The H-1B non-immigrant visa program is intended to permit US employers to hire professional workers for “specialty occupations” (positions that require at least a Bachelor’s Degree in a specialized field). Examples include researchers, engineers, accountants, medical personnel, and computer professionals. The period of stay for H-1B holder is 6 years, and an application must be made to USCIS. Extensions beyond six (6) years may be possible under certain circumstances.
H-1B visas are available for full-time or part-time employment. They are “employer-specific,” which means that the worker can only work for the employer who sponsored him or her. However, an employee can have “concurrent” H-1B visas; in other words, it is permissible to have more than one employer so long as each employer obtains an H-1B visa on behalf of the foreign national.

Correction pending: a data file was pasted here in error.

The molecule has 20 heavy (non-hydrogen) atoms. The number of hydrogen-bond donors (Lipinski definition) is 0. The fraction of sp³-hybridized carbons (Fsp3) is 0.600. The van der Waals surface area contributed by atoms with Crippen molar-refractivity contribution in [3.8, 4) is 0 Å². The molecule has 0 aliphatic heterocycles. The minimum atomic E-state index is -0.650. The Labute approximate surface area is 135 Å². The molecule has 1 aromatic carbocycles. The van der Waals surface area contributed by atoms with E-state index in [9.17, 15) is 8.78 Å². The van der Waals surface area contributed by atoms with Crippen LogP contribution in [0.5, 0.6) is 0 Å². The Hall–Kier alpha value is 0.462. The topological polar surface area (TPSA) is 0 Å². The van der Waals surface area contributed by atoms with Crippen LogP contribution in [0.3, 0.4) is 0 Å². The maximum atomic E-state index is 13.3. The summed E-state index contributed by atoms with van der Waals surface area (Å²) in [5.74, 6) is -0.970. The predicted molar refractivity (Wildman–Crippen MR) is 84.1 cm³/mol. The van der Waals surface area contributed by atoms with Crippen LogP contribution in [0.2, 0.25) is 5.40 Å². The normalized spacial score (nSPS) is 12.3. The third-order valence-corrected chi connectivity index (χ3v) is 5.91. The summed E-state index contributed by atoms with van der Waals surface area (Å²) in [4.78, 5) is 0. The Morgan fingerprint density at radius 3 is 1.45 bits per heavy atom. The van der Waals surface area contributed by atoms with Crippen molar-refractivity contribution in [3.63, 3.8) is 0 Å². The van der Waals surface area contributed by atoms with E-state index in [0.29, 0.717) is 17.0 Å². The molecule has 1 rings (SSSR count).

H-1B visas are subject to an annual cap of 65,000 (plus an additional 20,000 visas for those with U.S. advanced degrees). Under this cap, H-1B visas start on October 1; employers are permitted to start filing petitions on April 1. In most years, the annual cap is reached very quickly. It is important to note that some employers, institutions of higher education and nonprofit research organizations, are not subject to the cap; there is no limitation on the number of visas that they can get, and they can apply an any time for an immediate start date.
To be eligible for H-1B status, the foreign national must:
- Alien must possess at least the equivalent of a US Bachelor’s degree (if a foreign degree is utilized a credentials evaluation will be required), and
- The job offer must normally require at least a Bachelor’s degree.
When a foreign national has a lot of work experience, but no degree, it is possible to use the “Three for One Rule.” Three years of work experience can be substituted for 1 year of academic study in order to equate the work experience to a Bachelor’s.